The problem with big data? No one really knows what they're doing
Even if you have heard the big data quote doing the rounds it is worth repeating here once more:
Big data is like teenage sex: everyone talks about it, nobody really knows how to do it, everyone thinks everyone else is doing it, so everyone claims they are doing it.
Hard to beat that for pith! It is a sign of increasing disappointment in the promise of big data.
The big data hype started back in 2009 with Google’s Flu Trends paper in Nature. They used 50 million search terms and 450 million models to find the best combination of 45 search terms that helped the Center for Disease Control in the US predict winter flu epidemics, three weeks ahead of doctor-reported stats.
Will big data change the world?
That spawned a New York Times bestseller called Big Data. “Just as the Internet radically changed the world, so too will big data change fundamental aspects of life by giving it a quantitative dimension it never had before,” it promised.
In turn, VC investors started scouring Silicon Valley for big data start-ups that could cash in on this type of analysis, which itself led to the buzzword bingo that we have been seeing in corporate presentations this year.
Castlight, a US company that IPO-ed in March was a classic. What do they do? Castlight is a pioneer in cloud-based software that aggregates large-scale data and applies sophisticated analytics, delivered through consumer-oriented applications, to make health care transparent.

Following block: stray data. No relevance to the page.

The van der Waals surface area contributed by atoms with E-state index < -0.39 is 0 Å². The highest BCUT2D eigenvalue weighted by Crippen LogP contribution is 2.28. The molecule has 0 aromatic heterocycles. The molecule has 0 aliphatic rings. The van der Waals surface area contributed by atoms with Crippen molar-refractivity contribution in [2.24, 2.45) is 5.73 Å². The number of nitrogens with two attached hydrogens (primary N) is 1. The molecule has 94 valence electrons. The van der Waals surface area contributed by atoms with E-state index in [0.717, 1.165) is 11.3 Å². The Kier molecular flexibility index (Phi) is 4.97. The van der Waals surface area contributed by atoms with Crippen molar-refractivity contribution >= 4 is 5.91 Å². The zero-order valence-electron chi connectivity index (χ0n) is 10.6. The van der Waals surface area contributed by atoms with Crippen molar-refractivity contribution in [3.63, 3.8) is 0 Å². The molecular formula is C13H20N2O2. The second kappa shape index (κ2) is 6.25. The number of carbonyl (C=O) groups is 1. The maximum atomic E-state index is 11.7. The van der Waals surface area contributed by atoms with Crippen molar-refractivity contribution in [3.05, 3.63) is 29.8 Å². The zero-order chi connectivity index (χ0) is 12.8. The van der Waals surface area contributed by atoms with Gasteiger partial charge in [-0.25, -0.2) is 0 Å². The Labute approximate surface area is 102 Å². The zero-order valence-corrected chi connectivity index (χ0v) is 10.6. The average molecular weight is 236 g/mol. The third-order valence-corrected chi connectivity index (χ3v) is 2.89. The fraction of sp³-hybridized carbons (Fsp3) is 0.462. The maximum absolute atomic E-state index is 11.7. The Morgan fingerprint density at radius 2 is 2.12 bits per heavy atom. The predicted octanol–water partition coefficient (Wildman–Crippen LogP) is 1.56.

Fizzle or boom?
And yet five years after the Google/Nature paper, Facebook thinks I’m an aspiring apprentice welder who likes bodybuilding and Asian girls. Apologies if I have mentioned that before, I am still trying to work out if they have delved deeper into my soul than I have ever dared to myself and whether or not I should enrol at a technical college in Singapore with cheap gym membership.
Disillusionment is inevitable. The BuzzFeed “Top 5 Big Data Fails” listicle is surely on its way, and then we will have hit the bottom.
What is the problem? Nothing really, it just takes time. Big data is more than just lots of it. It is a fundamentally different approach, using population data, correlations and data mining to find answers that are good enough. Most of this is anathema to classical statistics and precise business intelligence software.
It also takes a lot of dedicated computing power. Google et al have the physical and human resources to apply to the tasks and are still in the early stages of developing truly valuable tools, whilst most companies are just finding their feet after the recession.
Our rising cynicism is the result of the eagerness that such extraordinary promise generates.
Big data Christian Greys
Nevertheless, there are some companies that are doing big data well. Jawbone are able to understand something of the relationship between sleep patterns and daytime activity, nudging the less active to sleep more like the more active. It is typical big data, correlation without understanding causation but nonetheless actionable information. If Jawbone users sleep more, walk more, and get their friends to buy more Up bands who cares which way round the causation works?
It is also interesting to see that IBM is starting to offer its chess grandmaster Watson as a cloud service. This will help corporates with lots of data gain some insights without having to hire their own data scientists and buy five-figure supercomputers from Cray.
The bottom line is that with a bit more practice and experimentation, fondling and fiddling if you like, companies can become big data Christian Greys. We are entering the big data college years and in three years it will make a lot more sense.